Aims: To establish the influence of perioperative myocardial injury on short- and long-term survival after coronary artery bypass grafting (CABG).
Methods and results: The correlation of postoperative serum aspartate aminotransferase and creatine kinase MB to early cardiac-related death and to late survival was evaluated in 4911 patients who underwent CABG consecutively during a 6-year period. There were 93 early deaths (1.9%), 73 of them cardiac-related (1.5% of 4911). After a mean follow-up of 5 years, 409 additional deaths (8.5% of 4818) had occurred. Elevated enzyme levels on day 1 postoperatively highly increased the risk of early cardiac death (serum aspartate aminotransferase >or=2.35 microkat.l(-1): odds ratio 9.2; serum creatine kinase MB >or=61 microg.l(-1): odds ratio 6.0), and increased the risk of late death by approximately 50% (serum aspartate aminotransferase >or=2.35 microkat.l(-1): relative hazard 1.5; serum creatine kinase MB >or=61 microg.l(-1): relative hazard 1.4). This increased risk of death was independent of other risk factors and remained constant over time.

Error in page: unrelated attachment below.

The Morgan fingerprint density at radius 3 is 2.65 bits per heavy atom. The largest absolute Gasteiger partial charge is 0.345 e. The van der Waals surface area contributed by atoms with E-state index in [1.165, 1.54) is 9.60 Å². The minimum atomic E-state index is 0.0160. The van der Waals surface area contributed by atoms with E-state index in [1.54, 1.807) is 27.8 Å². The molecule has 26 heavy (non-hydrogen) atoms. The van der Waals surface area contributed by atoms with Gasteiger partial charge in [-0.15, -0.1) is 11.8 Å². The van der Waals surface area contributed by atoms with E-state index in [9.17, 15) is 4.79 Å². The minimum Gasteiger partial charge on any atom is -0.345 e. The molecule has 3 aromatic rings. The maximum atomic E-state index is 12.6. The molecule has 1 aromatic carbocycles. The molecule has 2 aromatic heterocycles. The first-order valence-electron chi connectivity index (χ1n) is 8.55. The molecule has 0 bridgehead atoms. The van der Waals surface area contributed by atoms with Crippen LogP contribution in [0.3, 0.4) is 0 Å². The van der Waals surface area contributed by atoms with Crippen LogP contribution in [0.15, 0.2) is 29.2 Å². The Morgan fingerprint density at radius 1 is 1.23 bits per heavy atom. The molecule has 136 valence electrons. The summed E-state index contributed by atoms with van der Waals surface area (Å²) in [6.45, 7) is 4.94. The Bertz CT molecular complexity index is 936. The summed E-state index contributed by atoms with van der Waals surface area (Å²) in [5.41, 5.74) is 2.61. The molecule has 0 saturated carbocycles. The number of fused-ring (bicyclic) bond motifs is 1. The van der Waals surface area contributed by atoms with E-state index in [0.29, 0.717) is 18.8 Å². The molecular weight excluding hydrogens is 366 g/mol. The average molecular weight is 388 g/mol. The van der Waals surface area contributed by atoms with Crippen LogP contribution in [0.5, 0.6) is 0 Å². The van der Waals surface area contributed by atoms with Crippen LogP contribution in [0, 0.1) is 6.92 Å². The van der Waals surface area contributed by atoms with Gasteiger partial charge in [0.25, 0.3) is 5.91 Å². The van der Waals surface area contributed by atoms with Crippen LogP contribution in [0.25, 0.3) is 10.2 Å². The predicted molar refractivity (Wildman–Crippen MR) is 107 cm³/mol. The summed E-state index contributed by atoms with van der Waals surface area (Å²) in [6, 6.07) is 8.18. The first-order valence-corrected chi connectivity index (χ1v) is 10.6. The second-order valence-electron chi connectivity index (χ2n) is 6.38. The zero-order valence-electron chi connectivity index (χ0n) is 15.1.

Conclusions: Enzyme elevation after CABG implied an increased risk of both early and late death. The long-term effect persisted many years after surgery.